Products Liability Case Alleging Failure of Vehicle to Have Rear Camera or Back-Up Sensors To Proceed

The Kentucky Court of Appeals has ordered in a trial in a products liability case against Nissan for failure to equip at 2002 vehicle to have a rear camera or back-up sensors.  

Sandra and Curtis Messerly  alleged that the failure of their 2002 Xterra to have either device caused the death of their 19-month old son, who was killed when his mother backed-up the vehicle.

Plaintiffs sued Nissan alleging that the 2002 Xterra was defective and negligently designed because it was not equipped with a rearview camera or back-up sensors.  Nissan moved for summary judgment on the ground that the 2002 Xterra was not defective or unreasonably dangerous as a matter of law.  Nissan argued that the risk of striking children while backing a vehicle is an obvious, well-understood risk of operating any passenger vehicle and
is inseparable from the product’s inherent characteristics. 
 
The Appellants presented the trial court with evidence that back-up technology, such as sensors and rearview video systems, exists and that Nissan had been developing the technology for years, as demonstrated by Nissan’s press releases related to concept cars.  Nissan had equipped some of their Japanese models prior to 2002 with back-up aids.
 
 
Nissan also argued that
 
the Appellants’ evidence was concentrated in two areas: showing that advanced back-up aids were used in some Nissan vehicles marketed outside the United States and statistics showing the number of injuries in backing collisions.  Nissan contended that the evidence offered by the Appellants did not raise an issue of material fact because Nissan’s motion for summary judgment did not question the feasibility of back-up aids and that the evidence of backing injuries only served to confirm that the risk was obvious and well understood by consumers.  Moreover, the Appellants did not have an expert that would opine that a reasonable manufacturer would have employed the back-up aids in 2002, or that Nissan had violated an industry or governmental standard by not putting back-up aids on the 2002 Xterra.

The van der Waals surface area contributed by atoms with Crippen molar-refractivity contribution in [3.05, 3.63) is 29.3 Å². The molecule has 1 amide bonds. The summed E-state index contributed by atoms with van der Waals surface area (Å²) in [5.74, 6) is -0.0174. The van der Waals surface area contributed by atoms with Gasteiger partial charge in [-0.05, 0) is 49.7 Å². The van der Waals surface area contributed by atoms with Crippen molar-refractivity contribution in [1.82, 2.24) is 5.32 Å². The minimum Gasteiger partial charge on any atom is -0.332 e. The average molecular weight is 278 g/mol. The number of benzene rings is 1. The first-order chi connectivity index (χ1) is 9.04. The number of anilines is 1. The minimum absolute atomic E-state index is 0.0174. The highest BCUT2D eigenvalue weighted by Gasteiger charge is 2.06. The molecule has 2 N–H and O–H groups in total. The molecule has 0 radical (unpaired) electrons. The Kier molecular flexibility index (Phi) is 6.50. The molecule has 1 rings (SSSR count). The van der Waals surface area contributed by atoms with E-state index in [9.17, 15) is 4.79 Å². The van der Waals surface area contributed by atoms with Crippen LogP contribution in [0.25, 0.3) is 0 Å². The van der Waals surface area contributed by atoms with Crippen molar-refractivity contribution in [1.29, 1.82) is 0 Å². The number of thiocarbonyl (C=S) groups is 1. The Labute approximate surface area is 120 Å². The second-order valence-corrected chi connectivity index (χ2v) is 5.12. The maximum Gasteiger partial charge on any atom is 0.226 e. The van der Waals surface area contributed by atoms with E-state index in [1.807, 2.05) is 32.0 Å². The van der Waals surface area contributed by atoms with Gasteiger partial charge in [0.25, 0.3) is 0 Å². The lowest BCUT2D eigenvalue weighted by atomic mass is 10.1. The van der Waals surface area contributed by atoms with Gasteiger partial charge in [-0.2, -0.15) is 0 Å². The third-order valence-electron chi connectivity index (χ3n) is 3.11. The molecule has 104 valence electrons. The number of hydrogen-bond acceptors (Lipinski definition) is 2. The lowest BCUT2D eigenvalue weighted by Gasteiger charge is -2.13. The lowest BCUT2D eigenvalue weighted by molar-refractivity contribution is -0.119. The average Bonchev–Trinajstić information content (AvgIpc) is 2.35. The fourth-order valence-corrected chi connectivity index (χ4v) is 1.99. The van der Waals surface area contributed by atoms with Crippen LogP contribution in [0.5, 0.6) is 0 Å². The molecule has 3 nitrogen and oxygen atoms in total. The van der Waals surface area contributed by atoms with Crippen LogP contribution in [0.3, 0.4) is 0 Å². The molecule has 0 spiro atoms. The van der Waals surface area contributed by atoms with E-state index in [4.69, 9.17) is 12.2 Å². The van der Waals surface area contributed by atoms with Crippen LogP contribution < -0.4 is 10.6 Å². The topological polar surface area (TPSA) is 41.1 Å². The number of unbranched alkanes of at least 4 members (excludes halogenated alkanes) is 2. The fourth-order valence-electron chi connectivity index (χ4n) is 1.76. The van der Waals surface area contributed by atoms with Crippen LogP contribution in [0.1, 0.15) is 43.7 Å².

The trial judge granted Nissan summary judgment.  The Plaintiffs raised the following arguments on appeal:
 
 (1) a genuine issue of material fact exists as to whether the design of the Nissan Xterra was unreasonably dangerous and that the trial court erred when it ruled that Nissan was entitled to judgment as a matter of law; (2) Texas federal courts have allowed two similar wrongful death backover cases to be tried by a jury, despite a Texas statute that creates a presumption of non-defectiveness where a vehicle meets government safety standards; and (3) the reasoning of the trial judge in deciding to grant summary judgment in favor of the defendants was inappropriate because the video recordings of court hearings show that the judge made factual findings that were not based on any evidence in the record, that the judge conducted an independent investigation of the blind zone on his own vehicle, and ignored Kentucky law on summary judgment.
The Court of Appeals ruled that a question of fact was present and remanded the case for a trial by jury.  
 
The case is Messerly v. Nissan North America, No. 2010-CA-000717-M  (KY Ct. App.  Dec. 2, 2011).
 
My guess is that the Kentucky Supreme Court will take a look at this case.